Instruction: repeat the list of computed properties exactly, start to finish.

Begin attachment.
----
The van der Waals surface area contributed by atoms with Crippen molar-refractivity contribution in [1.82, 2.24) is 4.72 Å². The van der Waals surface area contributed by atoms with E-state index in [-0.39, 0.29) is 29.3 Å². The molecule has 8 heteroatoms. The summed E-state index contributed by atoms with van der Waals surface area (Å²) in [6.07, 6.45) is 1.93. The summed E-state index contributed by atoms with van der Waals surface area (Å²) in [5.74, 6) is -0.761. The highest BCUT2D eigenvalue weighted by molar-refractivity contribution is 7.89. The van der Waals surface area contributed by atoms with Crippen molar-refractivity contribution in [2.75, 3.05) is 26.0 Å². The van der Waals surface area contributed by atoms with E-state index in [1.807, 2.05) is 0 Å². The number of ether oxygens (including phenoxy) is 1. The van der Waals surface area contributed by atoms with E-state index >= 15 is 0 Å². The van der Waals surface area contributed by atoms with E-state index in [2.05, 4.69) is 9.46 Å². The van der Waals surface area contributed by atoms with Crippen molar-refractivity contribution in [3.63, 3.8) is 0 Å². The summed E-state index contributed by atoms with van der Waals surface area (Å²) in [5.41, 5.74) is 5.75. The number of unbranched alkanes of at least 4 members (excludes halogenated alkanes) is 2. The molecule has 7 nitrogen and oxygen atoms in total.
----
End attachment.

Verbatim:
The van der Waals surface area contributed by atoms with Crippen molar-refractivity contribution in [1.82, 2.24) is 4.72 Å². The van der Waals surface area contributed by atoms with E-state index in [-0.39, 0.29) is 29.3 Å². The molecule has 8 heteroatoms. The summed E-state index contributed by atoms with van der Waals surface area (Å²) in [6.07, 6.45) is 1.93. The summed E-state index contributed by atoms with van der Waals surface area (Å²) in [5.74, 6) is -0.761. The highest BCUT2D eigenvalue weighted by molar-refractivity contribution is 7.89. The van der Waals surface area contributed by atoms with Crippen molar-refractivity contribution in [2.75, 3.05) is 26.0 Å². The van der Waals surface area contributed by atoms with E-state index in [1.807, 2.05) is 0 Å². The number of ether oxygens (including phenoxy) is 1. The van der Waals surface area contributed by atoms with E-state index >= 15 is 0 Å². The van der Waals surface area contributed by atoms with E-state index in [2.05, 4.69) is 9.46 Å². The van der Waals surface area contributed by atoms with Crippen molar-refractivity contribution in [3.63, 3.8) is 0 Å². The summed E-state index contributed by atoms with van der Waals surface area (Å²) in [5.41, 5.74) is 5.75. The number of unbranched alkanes of at least 4 members (excludes halogenated alkanes) is 2. The molecule has 7 nitrogen and oxygen atoms in total.